permissions associated therewith, as discussed above. The computer 110 memory may store a table or the like of user identifiers and the role assigned to each user. An administrator 205, e.g., a user assigned a role having permissions to enter new users (potential vehicle occupants) into the system and to assign roles, may provide input to assign a role to each user whose identifier is stored in the memory.

[0030] Further, in some implementations, the computer 110 may be programmed to assign a user role based on a determination of one or more user characteristics, e.g., age. For example, users appearing to be twenty years of age or older, but not otherwise identified, could be assigned a privileged passenger 215, while users appearing to be nineteen years of age or younger could be assigned a normal passenger 220.

[0031] As another example of user authentication, the computer 110 may compare a voice of a user, i.e., the received audio data from the sensors 115, to voices of known users associated with stored identifiers as explained above, using voice recognition techniques (see Figure 1). As discussed above, the computer 110 may determine the role to be assigned to the user, e.g., by assigning an age to the user based on analyzing a user's voice, or a role may be assigned according to user input and retrieved when the user is authenticated, e.g., using voice recognition and interactive voice response (IVR), as is known.

PROCESSES [0032] Figure 3 illustrates an example process 300 for controlling vehicle components according to the roles and permissions of vehicle users. The vehicle users may include vehicle occupants and/or remote vehicle users (e.g., communicating via a user device 155 and the network 160 with the computer 110). For example, the computer 110 may be programmed according to the process 300 to control vehicle 100 components in accordance with permissions of a vehicle user requesting the respective control.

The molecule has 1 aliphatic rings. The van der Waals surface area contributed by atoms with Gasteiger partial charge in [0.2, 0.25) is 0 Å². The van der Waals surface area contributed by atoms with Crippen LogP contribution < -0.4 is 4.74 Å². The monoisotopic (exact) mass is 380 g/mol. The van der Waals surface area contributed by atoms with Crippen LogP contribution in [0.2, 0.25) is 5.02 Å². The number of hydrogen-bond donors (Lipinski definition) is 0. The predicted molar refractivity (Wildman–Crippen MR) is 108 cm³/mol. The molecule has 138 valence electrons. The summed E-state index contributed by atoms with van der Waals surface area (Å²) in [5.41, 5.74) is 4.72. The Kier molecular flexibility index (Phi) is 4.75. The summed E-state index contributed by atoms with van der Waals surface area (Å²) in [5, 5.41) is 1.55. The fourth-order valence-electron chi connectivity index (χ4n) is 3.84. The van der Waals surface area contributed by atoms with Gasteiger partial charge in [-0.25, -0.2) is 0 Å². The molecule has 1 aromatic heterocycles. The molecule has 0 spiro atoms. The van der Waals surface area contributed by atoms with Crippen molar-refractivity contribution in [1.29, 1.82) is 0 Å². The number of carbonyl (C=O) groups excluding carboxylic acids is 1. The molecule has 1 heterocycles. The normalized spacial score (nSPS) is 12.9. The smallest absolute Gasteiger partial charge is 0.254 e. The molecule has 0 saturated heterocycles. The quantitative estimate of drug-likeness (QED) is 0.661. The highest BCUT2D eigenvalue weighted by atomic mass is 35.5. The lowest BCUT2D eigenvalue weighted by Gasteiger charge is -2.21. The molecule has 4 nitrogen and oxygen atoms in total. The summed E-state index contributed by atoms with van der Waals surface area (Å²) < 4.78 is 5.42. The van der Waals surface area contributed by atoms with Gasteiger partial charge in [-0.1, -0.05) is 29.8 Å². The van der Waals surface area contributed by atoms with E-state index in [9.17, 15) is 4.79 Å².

[0033] The process 300 begins in a block 305, in which the computer 110 authenticates a vehicle user, e.g., using input from one or more sensors 115, the HMI 145, etc. Authenticating the user typically includes identifying the user, e.g., according to a specific user name or other unique user identity stored in the computer 110 memory. Alternatively or additionally, authenticating the user could include using known techniques to determine biological characteristics of one or more users in the vehicle 100, e.g., an estimated age.

[0034] Next, in a block 310, the computer 110 receives a request to control a vehicle component, e.g., via the HMI 145, the user devices 155, etc. For example, the request to control may include a request to view a destination and a route of the vehicle 100. A request to control could include many other inputs to the computer 110, e.g., a request to authorize an initiation of travel, i.e., to authorize vehicle movement, a request to change a climate control setting, a request to play media via an infotainment system, a request to activate cabin lights, etc.

[0035] Next, in a block 315, the computer 110 identifies the role based on the user requesting to control a vehicle 100 component in the block 310. (It is assumed that the user can be identified as a user authenticated in the block 305. If not, the process 300 could end with an output on the HMI 145 that the request cannot be processed.) For example, the computer 110 may determine the role of the authenticated user based on, e.g., a table stored in a memory of the computer 110, including the vehicle 100 user identifiers and the role assigned to each user. Alternatively or additionally, the user could be identified according to a characteristic, such as age, as described above. The permission to initiate a movement of the vehicle 100 will be discussed in greater detail with respect to Figure 5.

[0036] Next, in a decision block 320, the computer 110 determines, based on the identified role of user, whether user has permission for the requested control. For example, the computer 110 may determine permitted controls of vehicle 100 components for the identified user based on a table stored in a memory of the computer 110, including the roles and the assigned permissions to each role. If the identified user has permission for the requested control, a block 325 is executed next; otherwise, the process 300 proceeds to a decision block 330.

[0037] In the block 325, the computer 110 performs the requested control of the vehicle 100 component, e.g., by outputting a signal via the vehicle communication network to a controller 130, an actuator 120, the HMI 145, etc. For example, the computer 110 may output the destination and the route information to the HMI 145 for viewing the information or output a signal to a controller 130 to initiate a travel. Following the block 325 the process 300 proceeds to the decision block 330.

[0038] In the decision block 330, the computer 110 determines whether a new request to control a vehicle 100 component is requested. If so, the block 310 is executed next; otherwise, the process 300 ends.